Non-compete reform has come to Massachusetts, with wide-ranging legal and practical implications for any employers with workers in Massachusetts. Employers have just six weeks to consider and adopt a new approach to non-compete agreements for their workforces. The new law, which becomes effective on October 1, 2018, comes after many years of debate and dramatically shifts the restrictive covenant legal landscape in the Commonwealth.

While employers will still be able to utilize non-compete agreements for most workers, the law necessitates a new approach to drafting, implementing, and enforcing these agreements. This post summarizes the new law, identifies employer action items, and raises several issues that will emanate from this reform.

Brief Summary of the New Law:

The key takeaways of the law are as follows:

  • Non-compete agreements will be more expensive to utilize. Employers must offer the employee paid “garden leave” for the length of the restricted period of at least 50% of the employee’s highest base salary during the prior two (2) years (or some “other mutually-agreed upon consideration,” which the agreement must specify);
  • Employers cannot require all employees to sign non-compete agreements. The law prohibits employers from requiring certain categories of workers, including non-exempt employees, to enter into non-compete agreements;
  • Non-compete agreements may be void depending on the reason for separation. Employers cannot enforce non-compete restrictions against employees who have been terminated without cause or laid off, except when included as part of a separation agreement;
  • The new law only applies to agreements entered into on or after October 1, 2018. Older agreements are not voided, but employers should consider revisiting the current agreements in place. We address this issue further below;
  • Continued employment is no longer sufficient consideration. Employers must provide fair and reasonable consideration to support non-compete agreements signed after employment has commenced;
  • The non-compete agreement must be reasonably tailored. A non-compete agreement must: (i) be limited to a maximum one (1) year non-compete period (subject to a limited exception discussed further below); (ii) protect statutorily covered employer interests (i.e. trade secrets); and (iii) cover a geographical scope that is reasonable in relation to the employer’s protectable interests;
  • The new law applies to employees and independent contractors alike. The new law specifically defines employee to include contractors and will also require employers to retool those agreements to the extent they include non-compete provisions; and
  • The law does not apply to all agreements with restrictive covenants. The law does not cover non-solicitation agreements, non-disclosure agreements, and separation agreements (among others discussed below), which means that these agreements will continue to be analyzed under the common law, but now against the backdrop of the new public policy on non-compete restrictions.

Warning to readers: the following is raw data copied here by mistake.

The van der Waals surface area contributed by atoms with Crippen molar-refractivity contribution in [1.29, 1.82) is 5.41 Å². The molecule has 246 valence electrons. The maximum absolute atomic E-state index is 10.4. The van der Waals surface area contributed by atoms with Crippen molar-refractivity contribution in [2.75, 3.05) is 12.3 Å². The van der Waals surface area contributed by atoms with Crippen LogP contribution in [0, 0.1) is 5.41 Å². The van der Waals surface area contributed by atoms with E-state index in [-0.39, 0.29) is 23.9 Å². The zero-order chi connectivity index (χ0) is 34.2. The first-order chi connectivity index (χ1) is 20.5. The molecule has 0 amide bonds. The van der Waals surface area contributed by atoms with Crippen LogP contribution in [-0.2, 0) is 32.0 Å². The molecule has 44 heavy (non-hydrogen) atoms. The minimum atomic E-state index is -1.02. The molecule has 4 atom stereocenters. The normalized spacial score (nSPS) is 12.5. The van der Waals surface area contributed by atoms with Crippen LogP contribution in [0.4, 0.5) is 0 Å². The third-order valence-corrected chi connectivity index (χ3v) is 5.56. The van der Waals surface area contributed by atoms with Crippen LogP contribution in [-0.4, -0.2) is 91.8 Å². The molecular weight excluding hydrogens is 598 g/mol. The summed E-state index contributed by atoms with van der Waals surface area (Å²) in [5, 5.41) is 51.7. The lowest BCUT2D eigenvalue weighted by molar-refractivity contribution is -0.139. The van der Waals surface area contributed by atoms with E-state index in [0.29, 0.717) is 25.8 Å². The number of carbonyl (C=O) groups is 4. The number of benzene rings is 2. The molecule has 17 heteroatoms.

Taken together, while many of the law’s provisions reflect best practices for enforceable non-compete agreements, several of the requirements – particularly around the requisite consideration supporting non-compete agreements – will now require employers to evaluate their overall non-compete strategy, update their non-compete agreements, and adjust their human resources processes to ensure compliance with the law.

Below we explore the law in greater detail and highlight the practical and legal implications for employers.

Continue Reading New Massachusetts Non-Compete Law Goes Into Effect October 1, 2018

In a series of blog posts going back to last August, we reported on certain amendments to the Massachusetts Employer Medical Assistance Contribution (EMAC) rules. As we previously explained, the EMAC contributions are required of employers with more than five employees in Massachusetts. Last year’s amendments increased the basic EMAC annual fee to $77 per employee from $51 per employee and added a new, supplemental penalty of up to $750 for each non-disabled worker who receives health insurance coverage through MassHealth or who opts out of employer-provided coverage and instead receives subsidized coverage from the Massachusetts Health Connector (i.e., the Commonwealth’s Affordable Care Act marketplace). While the EMAC penalties seemed relatively innocuous when viewed in isolation, the actual amounts of the supplemental payments turned out in many cases to be substantial. Small employers are being particularly hard hit.

Continue Reading Massachusetts Legislature Proposes Limited Relief for Employer Medical Assistance Contribution (EMAC) Supplemental Payments

 

Welcome to July! As we head deeper into the summer, the employment law world continues to heat up (and we’re not just talking about the record temperatures across the country!). We have rounded up the most recent developments impacting employers here:

The U.S. Supreme Court closed out an epic 2017 term (pun slightly intended) with the issuance of Epic Systems Corp. v. Lewis, in which it held that contractual waivers of class arbitration in employment agreements are enforceable. Our colleague Gil Samberg also wrote about the decision over on our sister blog, ADR: Advice from the Trenches. The Court also handed down a significant decision in Janus v. AFSCME, holding that public employees who are not union members cannot be required to pay agency fees to a union even if that union represents them for purposes of collective bargaining. Last but certainly not least, Justice Anthony Kennedy announced his retirement from the bench, effective July 31.

At the state level, both New York and Maryland have recently enacted sweeping legislation in response to the #MeToo movement, which we wrote about here and here. New York employers must ensure that their employment agreements are in compliance with the new law by July 11, 2018. On the heels of the New York Paid Family Leave law, which took effect on January 1, 2018, Massachusetts Governor Charlie Baker just signed into law a new paid family and medical leave program that is even more generous than the New York law. That law also increases the state minimum wage and eliminates premium pay for Sundays and certain holidays. We outline the parameters of the new law here.